Karst; Rock Mass Rating (RMR);Sinkhole collapse; Tebessa This research work deals with the problem of karst sinkhole collapse occurring in the last few years in Cheria area (NE Algeria). This newly revealed phenomenon is of a major constrain in land use planning and urbanization, it has become necessary to locate and assess the stability of these underground features before any planning operation. Several exploration methods for the localization of underground cavities have been considered. Geological survey, discontinuity analysis, resistivity survey [ground penetrating radar has not been used as most of the Mio-Plio-Quaternary filling deposit covering Eocene limestone contains clay layers which limits the applicability of the method (Roth et al. in Eng Geol 65:225–232, 2002)] and borehole drilling were undertaken in order to locate underground cavities and assess their depth, geometry, dimensions, etc. Laboratory testing and field work were also undertaken in order to determine both intact rock and rock mass properties. All the rock mechanics testing and measurement were undertaken according to the ISRM recommendations. It has been found that under imposed loading, the stability of the karst cavities depends on the geo-mechanical parameters (RMR, Rock Mass Rating; GSI, Geological Strength Index; E, Young modulus) of the host rock as well as the depth and dimensions of the gallery. It increases with RMR, GSI, E and depth and decreases as the cavity becomes wider. Furthermore, the calculation results show that a ratio (roof thickness to gallery width) of 0.3 and more indicate, a stable conditions. The results obtained in this work allow identifying and assessing the stability of underground karst cavities. The methodology followed in this paper can be taken as a road map in the establishment of a hazard map related to the studied phenomenon. This map will be a useful tool for the future urban extension planning in Cheria area.


THE ROLE OF SULFATE-RICH SPRINGS AND GROUNDWATER IN THE FORMATION OF SINKHOLES OVER GYPSUM IN EASTERN ENGLAND, 2013, Cooper A. H. , Odling N. E. , Murphy Ph. J. , Miller C. , Greenwood Ch. J. , Brown D. S.

Heavily karstified gypsum and dolomite aquifers occur in the Permian (Zechstein Group) of Eastern England. Here rapid active gypsum dissolution causes subsidence and abundant sinkholes affect an approximately 140-km by 3-km area from Darlington, through Ripon to Doncaster. The topography and easterly dip of the strata feed artesian water through the dolomite up into the overlying gypsum sequences. The shallow-circulating groundwater emerges as sulfate-rich springs with temperatures between 9-12 oC, many emanating from sinkholes that steam and do not freeze in the winter (such as Hell Kettles, Darlington). Water also circulates from the east through the overlying Triassic sandstone aquifer. Calcareous tufa deposits and tufa-cemented gravels also attest to the passage and escape of this groundwater.The sizes of the sinkholes, their depth and that of the associated breccia pipes are controlled by the thickness of gypsum that can dissolve and by the bulking factors associated with the collapsed rocks. The presence of sulfate-rich water affects the local potability of the supply. Groundwater abstraction locally aggravates the subsidence problems, both by active dissolution and drawdown. Furthermore, the gypsum and dolomite karstification has local implications for the installation of ground-source heat pumps. The sulfate-rich springs show where active subsidence is expected; their presence along with records of subsidence can inform planning and development of areas requiring mitigation measures.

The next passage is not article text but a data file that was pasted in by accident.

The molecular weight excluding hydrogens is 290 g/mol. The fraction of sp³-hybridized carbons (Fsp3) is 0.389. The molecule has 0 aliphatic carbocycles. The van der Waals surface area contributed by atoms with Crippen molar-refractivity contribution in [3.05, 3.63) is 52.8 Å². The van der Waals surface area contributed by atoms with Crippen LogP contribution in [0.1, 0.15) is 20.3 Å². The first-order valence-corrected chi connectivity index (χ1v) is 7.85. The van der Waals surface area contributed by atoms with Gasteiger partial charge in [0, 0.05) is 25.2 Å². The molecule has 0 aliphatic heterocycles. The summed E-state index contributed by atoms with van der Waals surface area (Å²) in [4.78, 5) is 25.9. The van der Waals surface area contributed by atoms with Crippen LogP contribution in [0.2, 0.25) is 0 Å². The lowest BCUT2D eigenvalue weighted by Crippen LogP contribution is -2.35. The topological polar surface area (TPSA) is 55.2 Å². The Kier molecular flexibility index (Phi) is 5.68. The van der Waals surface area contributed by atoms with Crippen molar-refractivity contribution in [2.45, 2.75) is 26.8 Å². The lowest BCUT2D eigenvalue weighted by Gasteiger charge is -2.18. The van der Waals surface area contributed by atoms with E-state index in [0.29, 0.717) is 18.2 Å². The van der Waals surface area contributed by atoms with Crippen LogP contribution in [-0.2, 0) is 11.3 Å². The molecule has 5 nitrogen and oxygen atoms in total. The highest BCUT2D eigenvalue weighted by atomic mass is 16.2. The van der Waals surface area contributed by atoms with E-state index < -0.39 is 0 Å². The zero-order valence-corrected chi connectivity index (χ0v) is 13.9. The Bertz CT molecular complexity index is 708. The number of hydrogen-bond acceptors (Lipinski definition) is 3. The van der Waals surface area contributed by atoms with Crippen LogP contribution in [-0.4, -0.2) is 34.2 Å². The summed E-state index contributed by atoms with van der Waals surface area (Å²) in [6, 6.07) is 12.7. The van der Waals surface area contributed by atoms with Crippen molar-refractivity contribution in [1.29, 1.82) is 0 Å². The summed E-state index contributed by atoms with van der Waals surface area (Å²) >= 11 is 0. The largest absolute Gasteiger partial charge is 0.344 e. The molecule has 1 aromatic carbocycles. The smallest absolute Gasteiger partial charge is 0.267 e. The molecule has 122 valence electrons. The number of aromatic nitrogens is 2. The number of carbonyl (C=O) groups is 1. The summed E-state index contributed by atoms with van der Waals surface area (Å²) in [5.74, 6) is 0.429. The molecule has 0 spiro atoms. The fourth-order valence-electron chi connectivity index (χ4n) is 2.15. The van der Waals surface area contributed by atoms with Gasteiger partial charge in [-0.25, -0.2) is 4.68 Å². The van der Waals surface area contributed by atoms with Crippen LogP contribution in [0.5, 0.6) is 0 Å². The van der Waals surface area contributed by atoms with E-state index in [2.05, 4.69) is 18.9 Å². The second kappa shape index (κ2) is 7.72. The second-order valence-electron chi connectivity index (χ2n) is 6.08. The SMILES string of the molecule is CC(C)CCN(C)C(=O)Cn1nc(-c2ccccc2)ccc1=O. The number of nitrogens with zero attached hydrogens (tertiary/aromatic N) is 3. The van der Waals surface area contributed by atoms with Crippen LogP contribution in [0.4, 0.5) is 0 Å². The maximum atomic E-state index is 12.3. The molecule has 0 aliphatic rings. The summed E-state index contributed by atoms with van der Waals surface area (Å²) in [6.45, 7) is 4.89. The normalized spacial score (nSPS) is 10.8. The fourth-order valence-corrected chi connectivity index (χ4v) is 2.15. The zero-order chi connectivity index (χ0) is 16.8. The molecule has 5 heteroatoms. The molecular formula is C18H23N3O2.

A review on natural and human-induced hazards and impacts in karst, 2014, Gutiérrez Francisco, Parise Mario, De Waele Jo, Jourde Hervé

Karst environments are characterized by distinctive landforms related to dissolution and a dominant subsurface drainage. The direct connection between the surface and the underlying high permeability aquifers makes karst aquifers extremely vulnerable to pollution. A high percentage of the world population depends on these water resources. Moreover, karst terrains, frequently underlain by cavernous carbonate and/or evaporite rocks, may be affected by severe ground instability problems. Impacts and hazards associatedwith karst are rapidly increasing as development expands upon these areas without proper planning taking into account the peculiarities of these environments. This has led to an escalation of karst-related environmental and engineering problems such as sinkholes, floods involving highly transmissive aquifers, and landslides developed on rocks weakened by karstification. The environmental fragility of karst settings, togetherwith their endemic hazardous processes, have received an increasing attention from the scientific community in the last decades. Concurrently, the interest of planners and decision-makers on a safe and sustainable management of karst lands is also growing. This work reviews the main natural and human-induced hazards characteristic of karst environments, with specific focus on sinkholes, floods and slope movements, and summarizes the main outcomes reached by karst scientists regarding the assessment of environmental impacts and their mitigation.


LIFE AND WATER ON KARST. Monitoring of transboundary water resources of Northern Istria, 2015,

The monograph presents the natural features of Northern Istria, the karst and karst phenomena, karst hydrogeology, ecology and microbiology, and highlights in particular the vulnerability of the karst to various human activities. The main focus of attention is on karst water sources. In assessing their characteristics we used available knowledge of karst water on both sides of the border and supplemented it with new research on the transboundary area in question, which was based on field measurements and sampling, and chemical, microbiological and biological analysis of water. The collected findings form the basis for planning more effective monitoring of the quality of karst water sources, their protection and consequently the improvement of their quality.